Our country's founding principles of habeus corpus were in a direct response to the "lock them away in the Tower" abuses in Britain. We were going to be different. Oh, I know Guantanamo isn't on American soil, but our flag flies over that prison -- the same one we pledge "liberty and justice for all" to.
At the brand-new George W. Bush Presidential Library and Museum in Texas, everybody's favorite former president, George W. Bush, wants you to know he tried really, really hard. And he seems to be asking: Would you, average American, have done any better?
A non-governmental, bipartisan task force recently completed a two-year investigation into the U.S. government's treatment of 9/11 detainees, concluding indisputably that the United States government engaged in illegal torture.
The controversy and shortcomings of Zero Dark Thirty has opened a critical conversation and debate. Hopefully it will lead to brave new Hollywood storytelling about these years when America went in search of monsters to destroy, and ended up slaying things once held dear.
They strip him, put a dog collar and leash on him. They hood him, loose dogs on him. They subject him to freezing cold water and leave him naked on cold nights.
Try not to think about dying, because there's nothing you can do about it, because you're tied down, because someone is pouring that water over your face, forcing it into you, drowning you slowly and deliberately. You're helpless. You're in agony.
There was a scarcely noted but classic moment in the Senate hearings on the nomination of John Brennan, the president's counterterrorism "tsar," to become the next CIA director.
When it comes to torture in the post 9/11 era, the record of the United States is so appalling that one must question our claimed abhorrence of the barbarism of other nations.
I've written a good deal on about some of the problems involved with using shock collars in animal training, mostly to stop behaviors. But an even worse application of this form of training is sing the shock to elicit desired behaviors.
Zero Dark Thirty ignores the fact that America's torture program inspired anti-U.S. sentiment around the world, causing many to vow revenge on the U.S. and its allies.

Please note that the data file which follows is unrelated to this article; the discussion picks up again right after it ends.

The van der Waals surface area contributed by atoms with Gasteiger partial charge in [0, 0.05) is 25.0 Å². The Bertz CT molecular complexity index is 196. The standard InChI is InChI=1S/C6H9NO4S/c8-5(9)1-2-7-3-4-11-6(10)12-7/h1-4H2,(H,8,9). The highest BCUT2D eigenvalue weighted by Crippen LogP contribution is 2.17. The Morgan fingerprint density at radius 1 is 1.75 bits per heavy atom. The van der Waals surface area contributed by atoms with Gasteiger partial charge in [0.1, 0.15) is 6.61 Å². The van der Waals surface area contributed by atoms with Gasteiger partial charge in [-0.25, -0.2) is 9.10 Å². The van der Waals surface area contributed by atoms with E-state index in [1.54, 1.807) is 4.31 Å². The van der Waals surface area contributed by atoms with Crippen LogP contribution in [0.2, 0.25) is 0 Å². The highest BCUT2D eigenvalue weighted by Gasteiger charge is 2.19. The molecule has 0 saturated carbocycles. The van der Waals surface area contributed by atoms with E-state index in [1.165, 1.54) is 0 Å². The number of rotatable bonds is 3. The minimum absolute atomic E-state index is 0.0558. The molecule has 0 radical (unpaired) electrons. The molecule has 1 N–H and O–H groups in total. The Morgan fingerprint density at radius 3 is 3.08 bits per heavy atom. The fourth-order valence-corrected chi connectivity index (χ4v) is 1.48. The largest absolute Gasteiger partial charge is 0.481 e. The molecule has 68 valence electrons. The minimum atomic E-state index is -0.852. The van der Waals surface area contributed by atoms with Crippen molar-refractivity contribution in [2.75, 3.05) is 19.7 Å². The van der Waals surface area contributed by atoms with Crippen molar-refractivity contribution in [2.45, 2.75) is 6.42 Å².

Zero Dark Thirty works as a crime procedural, but its irresponsible, destructive, dishonest stance on torture absolutely ruined it for me, and I feel Zero Dark Thirty should not be on any best-of-the-year lists, nor is it deserving of Oscar consideration.
Understand this, from someone who had some involvement in our "enhanced interrogation" program. Torture does not work; it makes it harder to evaluate what detainees say, and more suspect. It is unnecessary, it is counterproductive, it is illegal, and it is immoral.
In the weeks surrounding the raid on bin Laden, the government, the intelligence community, the media, and the public displayed a wide variance of views on waterboarding. The intelligence community in particular seems marked by inconsistency and outright contradiction.
The premier this week of the movie Zero Dark Thirty, about the hunt for and killing of Osama bin Laden, has touched off a national debate about the appropriateness of torture. Alarmingly, the conversation has revolved around when to torture, rather than whether to torture.
A widely praised new movie about the assassination of Osama bin Laden, Zero Dark Thirty, opens with a series of torture scenes. The movie scenes are brutal, yet sanitized.
It's no surprise that support for torture is strong among Republicans. But it's new and especially bad when they support it for no special reason, addressing no particular dire event or emergency, but just, you know, because.